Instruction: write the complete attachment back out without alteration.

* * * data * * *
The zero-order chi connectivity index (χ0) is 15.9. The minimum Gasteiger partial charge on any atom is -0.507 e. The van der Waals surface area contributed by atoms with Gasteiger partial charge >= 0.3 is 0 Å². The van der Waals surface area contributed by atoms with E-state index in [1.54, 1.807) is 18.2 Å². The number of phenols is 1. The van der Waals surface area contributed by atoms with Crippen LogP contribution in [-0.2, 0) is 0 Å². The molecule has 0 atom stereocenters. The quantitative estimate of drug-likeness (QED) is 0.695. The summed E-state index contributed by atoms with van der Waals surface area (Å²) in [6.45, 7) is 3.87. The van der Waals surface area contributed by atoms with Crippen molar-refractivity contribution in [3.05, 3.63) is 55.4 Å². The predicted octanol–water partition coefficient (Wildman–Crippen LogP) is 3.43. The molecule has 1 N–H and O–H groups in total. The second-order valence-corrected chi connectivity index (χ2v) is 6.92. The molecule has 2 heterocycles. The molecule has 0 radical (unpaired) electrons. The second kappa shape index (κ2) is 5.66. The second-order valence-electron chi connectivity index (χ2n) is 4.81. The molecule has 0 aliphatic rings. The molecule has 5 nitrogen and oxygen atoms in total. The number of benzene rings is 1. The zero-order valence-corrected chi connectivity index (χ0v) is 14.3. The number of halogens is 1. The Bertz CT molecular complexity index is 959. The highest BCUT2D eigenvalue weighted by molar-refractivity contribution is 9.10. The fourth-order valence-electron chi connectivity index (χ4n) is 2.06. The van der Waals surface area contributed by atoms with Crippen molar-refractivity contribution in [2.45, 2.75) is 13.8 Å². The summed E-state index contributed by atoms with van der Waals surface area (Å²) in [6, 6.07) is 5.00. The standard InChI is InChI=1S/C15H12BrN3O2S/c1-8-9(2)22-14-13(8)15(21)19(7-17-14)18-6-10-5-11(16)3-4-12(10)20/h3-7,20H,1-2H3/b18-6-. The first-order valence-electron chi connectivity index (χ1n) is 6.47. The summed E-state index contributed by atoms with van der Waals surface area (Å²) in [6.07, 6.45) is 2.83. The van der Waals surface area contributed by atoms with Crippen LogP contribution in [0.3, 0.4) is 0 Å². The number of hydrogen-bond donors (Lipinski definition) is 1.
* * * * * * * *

The zero-order chi connectivity index (χ0) is 15.9. The minimum Gasteiger partial charge on any atom is -0.507 e. The van der Waals surface area contributed by atoms with Gasteiger partial charge >= 0.3 is 0 Å². The van der Waals surface area contributed by atoms with E-state index in [1.54, 1.807) is 18.2 Å². The number of phenols is 1. The van der Waals surface area contributed by atoms with Crippen LogP contribution in [-0.2, 0) is 0 Å². The molecule has 0 atom stereocenters. The quantitative estimate of drug-likeness (QED) is 0.695. The summed E-state index contributed by atoms with van der Waals surface area (Å²) in [6.45, 7) is 3.87. The van der Waals surface area contributed by atoms with Crippen molar-refractivity contribution in [3.05, 3.63) is 55.4 Å². The predicted octanol–water partition coefficient (Wildman–Crippen LogP) is 3.43. The molecule has 1 N–H and O–H groups in total. The second-order valence-corrected chi connectivity index (χ2v) is 6.92. The molecule has 2 heterocycles. The molecule has 0 radical (unpaired) electrons. The second kappa shape index (κ2) is 5.66. The second-order valence-electron chi connectivity index (χ2n) is 4.81. The molecule has 0 aliphatic rings. The molecule has 5 nitrogen and oxygen atoms in total. The number of benzene rings is 1. The zero-order valence-corrected chi connectivity index (χ0v) is 14.3. The number of halogens is 1. The Bertz CT molecular complexity index is 959. The highest BCUT2D eigenvalue weighted by molar-refractivity contribution is 9.10. The fourth-order valence-electron chi connectivity index (χ4n) is 2.06. The van der Waals surface area contributed by atoms with Crippen molar-refractivity contribution in [2.45, 2.75) is 13.8 Å². The summed E-state index contributed by atoms with van der Waals surface area (Å²) in [6, 6.07) is 5.00. The standard InChI is InChI=1S/C15H12BrN3O2S/c1-8-9(2)22-14-13(8)15(21)19(7-17-14)18-6-10-5-11(16)3-4-12(10)20/h3-7,20H,1-2H3/b18-6-. The first-order valence-electron chi connectivity index (χ1n) is 6.47. The summed E-state index contributed by atoms with van der Waals surface area (Å²) in [6.07, 6.45) is 2.83. The van der Waals surface area contributed by atoms with Crippen LogP contribution in [0.3, 0.4) is 0 Å². The number of hydrogen-bond donors (Lipinski definition) is 1.